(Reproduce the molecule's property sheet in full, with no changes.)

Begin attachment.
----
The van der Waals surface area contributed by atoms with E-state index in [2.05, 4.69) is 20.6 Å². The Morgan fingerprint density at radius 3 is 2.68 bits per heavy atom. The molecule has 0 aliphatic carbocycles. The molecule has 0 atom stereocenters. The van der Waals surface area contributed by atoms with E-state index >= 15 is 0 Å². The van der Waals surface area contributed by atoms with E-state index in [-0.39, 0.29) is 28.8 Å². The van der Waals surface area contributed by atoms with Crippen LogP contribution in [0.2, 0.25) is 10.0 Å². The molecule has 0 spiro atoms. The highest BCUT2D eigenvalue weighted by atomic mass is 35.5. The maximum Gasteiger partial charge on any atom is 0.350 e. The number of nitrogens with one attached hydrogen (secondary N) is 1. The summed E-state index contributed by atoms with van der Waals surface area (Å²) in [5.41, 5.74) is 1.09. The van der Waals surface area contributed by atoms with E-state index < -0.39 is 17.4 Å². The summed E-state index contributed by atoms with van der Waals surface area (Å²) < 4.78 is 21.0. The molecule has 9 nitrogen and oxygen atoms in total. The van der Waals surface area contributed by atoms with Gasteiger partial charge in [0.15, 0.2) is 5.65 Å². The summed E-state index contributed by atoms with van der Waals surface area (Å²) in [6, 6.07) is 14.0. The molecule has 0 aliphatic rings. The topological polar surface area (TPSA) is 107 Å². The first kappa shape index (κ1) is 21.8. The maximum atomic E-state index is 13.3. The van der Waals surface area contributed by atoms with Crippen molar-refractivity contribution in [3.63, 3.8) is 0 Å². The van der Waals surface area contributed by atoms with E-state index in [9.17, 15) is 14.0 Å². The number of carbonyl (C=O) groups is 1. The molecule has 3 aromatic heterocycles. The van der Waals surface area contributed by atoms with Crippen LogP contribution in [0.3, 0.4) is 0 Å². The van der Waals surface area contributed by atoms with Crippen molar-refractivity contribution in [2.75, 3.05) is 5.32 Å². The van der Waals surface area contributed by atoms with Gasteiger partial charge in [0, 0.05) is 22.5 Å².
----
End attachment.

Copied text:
The van der Waals surface area contributed by atoms with E-state index in [2.05, 4.69) is 20.6 Å². The Morgan fingerprint density at radius 3 is 2.68 bits per heavy atom. The molecule has 0 aliphatic carbocycles. The molecule has 0 atom stereocenters. The van der Waals surface area contributed by atoms with E-state index >= 15 is 0 Å². The van der Waals surface area contributed by atoms with E-state index in [-0.39, 0.29) is 28.8 Å². The van der Waals surface area contributed by atoms with Crippen LogP contribution in [0.2, 0.25) is 10.0 Å². The molecule has 0 spiro atoms. The highest BCUT2D eigenvalue weighted by atomic mass is 35.5. The maximum Gasteiger partial charge on any atom is 0.350 e. The number of nitrogens with one attached hydrogen (secondary N) is 1. The summed E-state index contributed by atoms with van der Waals surface area (Å²) in [5.41, 5.74) is 1.09. The van der Waals surface area contributed by atoms with E-state index < -0.39 is 17.4 Å². The summed E-state index contributed by atoms with van der Waals surface area (Å²) < 4.78 is 21.0. The molecule has 9 nitrogen and oxygen atoms in total. The van der Waals surface area contributed by atoms with Gasteiger partial charge in [0.15, 0.2) is 5.65 Å². The summed E-state index contributed by atoms with van der Waals surface area (Å²) in [6, 6.07) is 14.0. The molecule has 0 aliphatic rings. The topological polar surface area (TPSA) is 107 Å². The first kappa shape index (κ1) is 21.8. The maximum atomic E-state index is 13.3. The van der Waals surface area contributed by atoms with Crippen molar-refractivity contribution in [3.63, 3.8) is 0 Å². The van der Waals surface area contributed by atoms with E-state index in [9.17, 15) is 14.0 Å². The number of carbonyl (C=O) groups is 1. The molecule has 3 aromatic heterocycles. The van der Waals surface area contributed by atoms with Crippen LogP contribution in [0.3, 0.4) is 0 Å². The van der Waals surface area contributed by atoms with Crippen molar-refractivity contribution in [2.75, 3.05) is 5.32 Å². The van der Waals surface area contributed by atoms with Gasteiger partial charge in [0, 0.05) is 22.5 Å².